Anthony Weiner is still running for Mayor of New York City, but his campaign has been mostly a series of embarrassments, the latest of which just emerged: Weiner got into a shouting match with a voter, and Weiner was doing most of the shouting.
“Yeah, it takes one to know one,” says Weiner, as he is exiting an event in Borough Park. The man, a middle aged fellow in a yarmulke, started the altercation, but Weiner took that provocation and turned it into a fight.
“You wait till I walk out, then you start talking. That’s courage,” Weiner mocks.
The crowd around them disperses and the two men came face to face, at which point (0:18), we can hear what the man is saying:
“You have a nerve to walk around in public…”
“You’re my judge? You’re my judge? What rabbi taught you that?” Weiner shouts back.
“You’re fine,” replies the man, “you talk to God and work out your problems, but stay out of the public eye.”
“I don’t take my judgments to you, my friend,” says Weiner, clearly judging the man on some level.
“You’re a bad example to the people,” he replies, angry, but much calmer than the hot-headed Weiner. “That’s obvious: your behaviors are deviant. That’s not normal behavior.”
Weiner keeps shouting about how the man has no right to judge him. The man stays centered, continuing his point that Weiner’s behavior is immoral, and that he should not be out in public, running for office.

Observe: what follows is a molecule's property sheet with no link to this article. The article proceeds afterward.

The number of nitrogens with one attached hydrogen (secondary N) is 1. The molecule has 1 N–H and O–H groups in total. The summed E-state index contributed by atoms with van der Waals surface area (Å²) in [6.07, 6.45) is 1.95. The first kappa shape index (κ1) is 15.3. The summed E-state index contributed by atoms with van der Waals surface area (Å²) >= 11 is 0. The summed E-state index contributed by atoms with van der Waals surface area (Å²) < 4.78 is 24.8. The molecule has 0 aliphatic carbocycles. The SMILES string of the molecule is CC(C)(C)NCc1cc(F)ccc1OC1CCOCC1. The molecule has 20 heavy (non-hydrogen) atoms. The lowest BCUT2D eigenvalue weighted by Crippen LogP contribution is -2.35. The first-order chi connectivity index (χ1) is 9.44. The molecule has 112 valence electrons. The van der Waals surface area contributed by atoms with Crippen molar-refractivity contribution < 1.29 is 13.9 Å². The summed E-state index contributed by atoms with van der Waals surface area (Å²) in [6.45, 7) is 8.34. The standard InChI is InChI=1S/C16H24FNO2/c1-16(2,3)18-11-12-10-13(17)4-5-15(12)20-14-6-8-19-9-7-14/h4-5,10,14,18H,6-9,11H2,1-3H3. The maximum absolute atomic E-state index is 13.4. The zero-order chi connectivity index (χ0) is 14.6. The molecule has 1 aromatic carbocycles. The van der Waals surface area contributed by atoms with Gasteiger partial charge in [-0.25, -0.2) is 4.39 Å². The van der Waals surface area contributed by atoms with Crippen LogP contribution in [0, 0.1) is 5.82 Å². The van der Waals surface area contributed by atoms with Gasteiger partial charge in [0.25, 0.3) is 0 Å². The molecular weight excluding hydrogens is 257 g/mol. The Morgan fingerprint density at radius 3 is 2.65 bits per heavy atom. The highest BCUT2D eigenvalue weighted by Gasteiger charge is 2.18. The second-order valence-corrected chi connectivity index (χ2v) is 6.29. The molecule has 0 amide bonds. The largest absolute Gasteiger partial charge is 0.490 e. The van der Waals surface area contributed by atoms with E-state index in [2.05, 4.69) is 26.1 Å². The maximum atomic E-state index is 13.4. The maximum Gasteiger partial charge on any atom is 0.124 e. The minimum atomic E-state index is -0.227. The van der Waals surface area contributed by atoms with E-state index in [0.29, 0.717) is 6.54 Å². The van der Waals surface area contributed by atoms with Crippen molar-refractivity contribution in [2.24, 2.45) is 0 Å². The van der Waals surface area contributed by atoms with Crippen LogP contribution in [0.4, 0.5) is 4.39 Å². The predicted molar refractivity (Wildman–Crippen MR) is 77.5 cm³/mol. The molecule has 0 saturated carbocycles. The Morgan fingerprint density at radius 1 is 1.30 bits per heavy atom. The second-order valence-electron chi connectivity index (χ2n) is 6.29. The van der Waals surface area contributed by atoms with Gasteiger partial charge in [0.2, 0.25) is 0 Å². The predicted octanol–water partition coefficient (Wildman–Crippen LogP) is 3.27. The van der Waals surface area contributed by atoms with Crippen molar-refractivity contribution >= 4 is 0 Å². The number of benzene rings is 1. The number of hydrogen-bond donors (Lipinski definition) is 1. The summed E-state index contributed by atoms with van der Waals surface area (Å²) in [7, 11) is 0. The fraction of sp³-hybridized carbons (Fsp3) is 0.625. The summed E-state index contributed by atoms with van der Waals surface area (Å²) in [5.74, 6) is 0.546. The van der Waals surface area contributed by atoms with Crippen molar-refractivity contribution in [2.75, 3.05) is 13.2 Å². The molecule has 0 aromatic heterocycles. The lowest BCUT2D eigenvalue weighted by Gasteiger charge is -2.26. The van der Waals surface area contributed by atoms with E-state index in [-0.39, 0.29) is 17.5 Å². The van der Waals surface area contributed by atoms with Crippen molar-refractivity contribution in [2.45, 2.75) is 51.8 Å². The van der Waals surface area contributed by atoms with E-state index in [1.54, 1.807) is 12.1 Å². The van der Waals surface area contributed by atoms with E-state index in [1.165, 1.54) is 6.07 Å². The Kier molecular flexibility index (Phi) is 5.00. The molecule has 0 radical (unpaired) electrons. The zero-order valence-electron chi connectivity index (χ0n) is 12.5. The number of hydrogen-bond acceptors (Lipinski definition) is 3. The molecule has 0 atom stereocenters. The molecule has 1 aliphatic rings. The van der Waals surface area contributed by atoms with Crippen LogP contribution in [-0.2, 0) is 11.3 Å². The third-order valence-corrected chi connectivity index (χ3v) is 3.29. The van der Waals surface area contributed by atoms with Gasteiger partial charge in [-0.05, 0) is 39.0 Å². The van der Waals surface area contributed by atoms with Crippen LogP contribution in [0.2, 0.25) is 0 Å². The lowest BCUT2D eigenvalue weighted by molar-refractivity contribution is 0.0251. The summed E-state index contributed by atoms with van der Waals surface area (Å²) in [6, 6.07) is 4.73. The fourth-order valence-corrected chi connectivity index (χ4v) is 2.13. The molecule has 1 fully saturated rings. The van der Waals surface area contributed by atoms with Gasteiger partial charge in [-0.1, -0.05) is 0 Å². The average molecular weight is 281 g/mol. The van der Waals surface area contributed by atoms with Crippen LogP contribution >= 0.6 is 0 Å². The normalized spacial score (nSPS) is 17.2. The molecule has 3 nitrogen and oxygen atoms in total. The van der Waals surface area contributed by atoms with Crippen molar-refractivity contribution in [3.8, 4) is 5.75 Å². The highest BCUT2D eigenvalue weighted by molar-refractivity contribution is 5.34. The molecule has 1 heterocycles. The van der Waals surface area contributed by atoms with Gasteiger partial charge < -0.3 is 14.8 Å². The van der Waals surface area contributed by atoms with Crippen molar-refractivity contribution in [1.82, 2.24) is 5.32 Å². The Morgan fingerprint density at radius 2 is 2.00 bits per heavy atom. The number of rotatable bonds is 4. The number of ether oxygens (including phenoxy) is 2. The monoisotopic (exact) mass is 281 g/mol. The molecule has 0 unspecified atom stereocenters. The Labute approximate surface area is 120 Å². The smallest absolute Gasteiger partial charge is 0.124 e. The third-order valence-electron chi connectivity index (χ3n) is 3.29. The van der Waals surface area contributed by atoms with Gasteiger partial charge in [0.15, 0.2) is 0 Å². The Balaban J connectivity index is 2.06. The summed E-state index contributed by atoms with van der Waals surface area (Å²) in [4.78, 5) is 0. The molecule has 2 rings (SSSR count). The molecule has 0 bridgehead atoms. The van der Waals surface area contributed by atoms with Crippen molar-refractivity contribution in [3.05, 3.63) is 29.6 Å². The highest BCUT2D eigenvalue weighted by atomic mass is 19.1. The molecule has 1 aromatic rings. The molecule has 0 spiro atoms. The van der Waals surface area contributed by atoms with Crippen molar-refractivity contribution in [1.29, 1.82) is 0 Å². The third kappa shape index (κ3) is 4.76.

“Think about your wife,” says the man as Weiner continues to shout. “Think about the person who supports you and trusts you, and you betray her. [“You think you’re superior!” shouts Weiner as the man is talking] “It has nothing to do with me, it’s obvious,” the man retorts.
“By the way, I fought very hard for this community and delivered more than you will ever deliver in your entire life!” shouts Weiner.
They bicker at each other for another minute or so.
Really, this is Weiner’s problem: this campaign was way too soon. He should have taken a page from Elliot Spitzer’s book, who has a good chance of winning his race for New York Comptroller: take some time off, be on TV (Weiner is fiery and articulate, he’s perfect for cable), let people remember why they liked you before and forget why they hated you.
Weiner, however, just can’t help himself.
Not that it saves face, but Weiner does finish the video with a “most interesting man in the world” line. A reporter asks him something, presumably, “do you get into shouting matches often?” to which Weiner replies,
“No, but when I do, I don’t back down.”